Does Your Family Pray BIG Prayers?

Building a culture of prayer in your home

Growing a Culture of Prayer (1)Do you ever feel like praying as a family is just “going through the motions”?  

As parents, and as Christians, many of us place great value on prayer. But sometimes figuring out how to grow a culture of prayer can be difficult — especially if our personal prayer life is consistently a challenge. If we do not value prayer it is unlikely that our children will. God wants us to pray. God calls us to pray.  Are we prepared to PRAY BIG as a family?  

We’ve gathered five practical ideas to make your family’s prayer life a team effort and shift it from self-focused to others-focused:

1. Pray BIG prayers.

Our kids get a sample of the size of God we worship by the size of prayers we pray. Do we believe in the God of the Bible, who the apostle Paul said in Ephesians 3:20 could do “immeasurably more than all we could ask or imagine”? What if we spent more time praying for others than we do for ourselves?

NOTE: As you pray God-size prayers, are you willing to be part of the answer? Funny how God works that way, sometimes!

2. Ask kids about their perspective on prayer and why it is important:

Talking about prayer with our kids can sometimes be intimidating or create a sense of shame in us; especially since we don’t have it all figured out. It’s important to gain our kids perspective. Include them in the conversation! Some possible questions might be:

  • Do you think it is important to pray?
  • Why would God tell/want us to pray?
  • How could we incorporate prayer into our family?
  • What difference do you think it makes if we pray?
  • Who/what do you think we should be adding to our prayer list?

3. Allow prayer to be an ongoing conversation throughout your day, even allowing your kids to listen or join in.

Deuteronomy chapter 6 gives a good outline about how to pass faith along to our kids. In verses 5-9, God outlines the importance of making faith and discussing God’s commandments an everyday activity of life. In much the same way, praying out loud in the car for a friend or thanking God for a blessing you have received, sends a message that prayer is not a mealtime or bedtime ritual. It’s a part of our everyday life; just like eating, sleeping and breathing!

4. Engage kids on their level and with their preferences.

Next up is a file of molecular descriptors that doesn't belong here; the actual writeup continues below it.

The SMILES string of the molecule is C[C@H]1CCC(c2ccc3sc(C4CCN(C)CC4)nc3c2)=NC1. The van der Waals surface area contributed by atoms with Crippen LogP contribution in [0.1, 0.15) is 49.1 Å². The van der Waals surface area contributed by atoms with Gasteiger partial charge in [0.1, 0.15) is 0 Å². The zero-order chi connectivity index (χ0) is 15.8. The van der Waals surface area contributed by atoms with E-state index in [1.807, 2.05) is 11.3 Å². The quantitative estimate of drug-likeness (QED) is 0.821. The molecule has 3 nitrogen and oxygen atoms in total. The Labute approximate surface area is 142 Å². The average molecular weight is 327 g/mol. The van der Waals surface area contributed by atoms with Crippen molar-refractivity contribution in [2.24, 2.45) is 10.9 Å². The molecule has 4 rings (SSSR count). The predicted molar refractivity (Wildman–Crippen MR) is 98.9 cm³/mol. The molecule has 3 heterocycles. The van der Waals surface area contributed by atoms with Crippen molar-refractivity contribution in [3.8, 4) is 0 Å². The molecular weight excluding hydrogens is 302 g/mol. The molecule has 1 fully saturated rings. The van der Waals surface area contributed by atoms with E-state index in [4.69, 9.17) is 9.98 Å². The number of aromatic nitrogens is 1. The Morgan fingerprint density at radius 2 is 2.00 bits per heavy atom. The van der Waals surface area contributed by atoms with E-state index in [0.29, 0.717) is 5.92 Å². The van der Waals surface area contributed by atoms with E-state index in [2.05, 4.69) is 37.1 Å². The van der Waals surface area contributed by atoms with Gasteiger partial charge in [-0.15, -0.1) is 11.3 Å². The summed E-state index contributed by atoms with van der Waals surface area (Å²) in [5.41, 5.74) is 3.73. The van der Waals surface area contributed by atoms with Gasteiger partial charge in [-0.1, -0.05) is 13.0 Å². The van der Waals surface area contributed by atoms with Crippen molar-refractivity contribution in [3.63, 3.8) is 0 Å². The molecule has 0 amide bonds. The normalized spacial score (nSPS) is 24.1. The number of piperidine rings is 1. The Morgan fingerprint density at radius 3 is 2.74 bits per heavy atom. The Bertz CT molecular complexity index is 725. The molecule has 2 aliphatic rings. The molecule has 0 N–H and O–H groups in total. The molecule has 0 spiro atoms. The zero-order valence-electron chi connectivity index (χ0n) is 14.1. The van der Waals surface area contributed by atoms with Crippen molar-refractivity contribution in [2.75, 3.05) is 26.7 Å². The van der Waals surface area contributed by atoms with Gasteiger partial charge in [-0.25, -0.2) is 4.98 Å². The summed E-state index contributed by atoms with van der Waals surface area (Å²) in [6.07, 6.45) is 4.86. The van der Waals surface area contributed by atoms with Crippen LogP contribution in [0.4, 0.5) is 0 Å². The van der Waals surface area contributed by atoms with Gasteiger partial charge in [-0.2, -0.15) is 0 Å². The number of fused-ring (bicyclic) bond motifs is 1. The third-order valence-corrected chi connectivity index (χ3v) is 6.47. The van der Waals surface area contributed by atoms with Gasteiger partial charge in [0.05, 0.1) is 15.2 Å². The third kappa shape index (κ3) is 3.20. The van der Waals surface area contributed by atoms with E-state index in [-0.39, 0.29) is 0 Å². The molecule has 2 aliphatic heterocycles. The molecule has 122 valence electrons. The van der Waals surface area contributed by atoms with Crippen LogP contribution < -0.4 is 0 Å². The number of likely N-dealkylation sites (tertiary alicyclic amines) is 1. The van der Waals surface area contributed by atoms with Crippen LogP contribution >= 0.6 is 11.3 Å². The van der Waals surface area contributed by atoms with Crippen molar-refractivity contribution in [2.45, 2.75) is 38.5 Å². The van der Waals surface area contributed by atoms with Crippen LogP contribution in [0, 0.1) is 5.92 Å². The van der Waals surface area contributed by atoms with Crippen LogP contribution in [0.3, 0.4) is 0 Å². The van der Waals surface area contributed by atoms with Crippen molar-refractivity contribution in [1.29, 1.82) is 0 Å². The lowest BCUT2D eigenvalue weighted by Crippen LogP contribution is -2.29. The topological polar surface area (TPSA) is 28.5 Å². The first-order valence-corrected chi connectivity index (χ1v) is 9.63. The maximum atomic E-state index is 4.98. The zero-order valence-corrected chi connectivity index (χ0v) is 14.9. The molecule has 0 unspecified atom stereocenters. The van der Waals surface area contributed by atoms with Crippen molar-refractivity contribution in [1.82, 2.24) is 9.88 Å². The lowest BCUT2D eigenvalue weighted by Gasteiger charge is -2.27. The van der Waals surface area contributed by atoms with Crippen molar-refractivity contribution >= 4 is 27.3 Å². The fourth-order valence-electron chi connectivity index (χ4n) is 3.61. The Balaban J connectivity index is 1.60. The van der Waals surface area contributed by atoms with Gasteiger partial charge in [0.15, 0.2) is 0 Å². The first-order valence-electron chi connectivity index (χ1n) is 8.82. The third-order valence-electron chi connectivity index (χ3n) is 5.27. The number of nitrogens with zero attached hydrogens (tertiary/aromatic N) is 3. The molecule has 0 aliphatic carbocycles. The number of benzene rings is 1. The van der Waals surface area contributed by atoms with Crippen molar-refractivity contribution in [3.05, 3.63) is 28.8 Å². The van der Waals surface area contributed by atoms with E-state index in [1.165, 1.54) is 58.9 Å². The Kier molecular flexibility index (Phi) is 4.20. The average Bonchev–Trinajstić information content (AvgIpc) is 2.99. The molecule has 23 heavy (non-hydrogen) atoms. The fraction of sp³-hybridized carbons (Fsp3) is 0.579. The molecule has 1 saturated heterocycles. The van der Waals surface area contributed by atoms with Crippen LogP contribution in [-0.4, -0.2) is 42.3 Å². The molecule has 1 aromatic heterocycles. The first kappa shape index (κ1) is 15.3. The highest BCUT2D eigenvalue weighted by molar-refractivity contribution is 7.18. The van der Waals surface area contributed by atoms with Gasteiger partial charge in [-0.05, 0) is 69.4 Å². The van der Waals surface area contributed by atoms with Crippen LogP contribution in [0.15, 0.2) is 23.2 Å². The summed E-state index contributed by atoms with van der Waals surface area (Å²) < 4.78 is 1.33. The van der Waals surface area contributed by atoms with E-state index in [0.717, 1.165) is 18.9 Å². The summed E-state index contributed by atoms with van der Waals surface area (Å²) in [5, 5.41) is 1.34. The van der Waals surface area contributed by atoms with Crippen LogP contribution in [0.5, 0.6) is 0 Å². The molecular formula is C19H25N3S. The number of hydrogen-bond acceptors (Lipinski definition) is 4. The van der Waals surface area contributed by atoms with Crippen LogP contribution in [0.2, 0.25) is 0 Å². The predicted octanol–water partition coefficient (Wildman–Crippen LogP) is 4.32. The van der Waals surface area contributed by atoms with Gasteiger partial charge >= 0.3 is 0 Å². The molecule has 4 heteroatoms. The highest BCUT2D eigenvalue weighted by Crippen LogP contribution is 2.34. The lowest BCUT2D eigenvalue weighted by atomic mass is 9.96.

When creating a culture of prayer sometimes a child or two may be less interested than you hope. Generally, keep prayer times short. It’s not the time to pull out a laundry list of family issues while you have a captive audience! If kids don’t want to participate, that’s okay. No guilting. No shaming. Just good modeling and acceptance for where they are at this point in time. Kids that are too shy to pray can be the ones to suggest a person to pray for, and they could even draw a simple picture of that person while a parent prays. Imagine Gramma’s and the child’s delight when he/she helps you mail Gramma the picture with a note, “We prayed for you today!”

5. Keep a record of how God responded to your prayers.

If we are going to be honest, sometimes as parents we can wonder about why we pray as well. Is God really hearing us? Does He really care? Keeping a prayer journal can help remind us of how God has answered in the past which can spur us on to continue our praying ways.

Apply It Now:

  • What God-size prayers could you pray as a family?
  • Put a map on the wall in a prominent place to mark people/places that are in your prayers.
  • Put photos on your fridge to remind your family to pray for specific people.

At Connected Families we believe in the power of prayer and so we’re inviting you to both pray for us and to share your personal prayer requests with us.  Do you consider yourself to be a person of prayer?  We’d love to have you join our
Prayer Team where you will receive a monthly email from us with our updated prayer requests and praises.

What Does My Child See On My Face In Times of Discipline?

What Does My Child See

Our faces. They say a lot to our kids. Before the first words roll off our tongue, we’ve already begun communicating.

Studies show that between 60% – 90% of all communication is nonverbal, with 55% related to the face alone.*

Take a common scenario like your child leaving a trail of food, wrappers, or toys. What might go through your mind at a time like that? “I’ve talked to him about this for weeks, numerous times a day, and nothing has changed! This place is constantly a mess!”

With all that going on inside, it’s sure to show up on your face. Your facial expressions may be sending messages like,
“Child, you are a disappointment.”
“Child, you are hopeless.”
“Child, you are a walking mess!”